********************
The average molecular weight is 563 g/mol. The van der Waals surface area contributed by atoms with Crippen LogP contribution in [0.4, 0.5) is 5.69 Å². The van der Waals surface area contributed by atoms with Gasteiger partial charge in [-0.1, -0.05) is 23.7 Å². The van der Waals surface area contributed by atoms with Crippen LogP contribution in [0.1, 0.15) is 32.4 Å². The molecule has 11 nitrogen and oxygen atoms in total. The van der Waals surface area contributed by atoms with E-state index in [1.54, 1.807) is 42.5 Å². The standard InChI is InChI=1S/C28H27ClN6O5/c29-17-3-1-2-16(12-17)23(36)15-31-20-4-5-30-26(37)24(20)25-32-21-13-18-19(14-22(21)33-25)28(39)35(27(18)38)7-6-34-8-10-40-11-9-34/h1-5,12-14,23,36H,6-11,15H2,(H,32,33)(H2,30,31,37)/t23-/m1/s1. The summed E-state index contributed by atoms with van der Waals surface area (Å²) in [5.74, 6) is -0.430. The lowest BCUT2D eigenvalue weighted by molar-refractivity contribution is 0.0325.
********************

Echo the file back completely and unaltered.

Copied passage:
The average molecular weight is 563 g/mol. The van der Waals surface area contributed by atoms with Crippen LogP contribution in [0.4, 0.5) is 5.69 Å². The van der Waals surface area contributed by atoms with Gasteiger partial charge in [-0.1, -0.05) is 23.7 Å². The van der Waals surface area contributed by atoms with Crippen LogP contribution in [0.1, 0.15) is 32.4 Å². The molecule has 11 nitrogen and oxygen atoms in total. The van der Waals surface area contributed by atoms with E-state index in [1.54, 1.807) is 42.5 Å². The standard InChI is InChI=1S/C28H27ClN6O5/c29-17-3-1-2-16(12-17)23(36)15-31-20-4-5-30-26(37)24(20)25-32-21-13-18-19(14-22(21)33-25)28(39)35(27(18)38)7-6-34-8-10-40-11-9-34/h1-5,12-14,23,36H,6-11,15H2,(H,32,33)(H2,30,31,37)/t23-/m1/s1. The summed E-state index contributed by atoms with van der Waals surface area (Å²) in [5.74, 6) is -0.430. The lowest BCUT2D eigenvalue weighted by molar-refractivity contribution is 0.0325.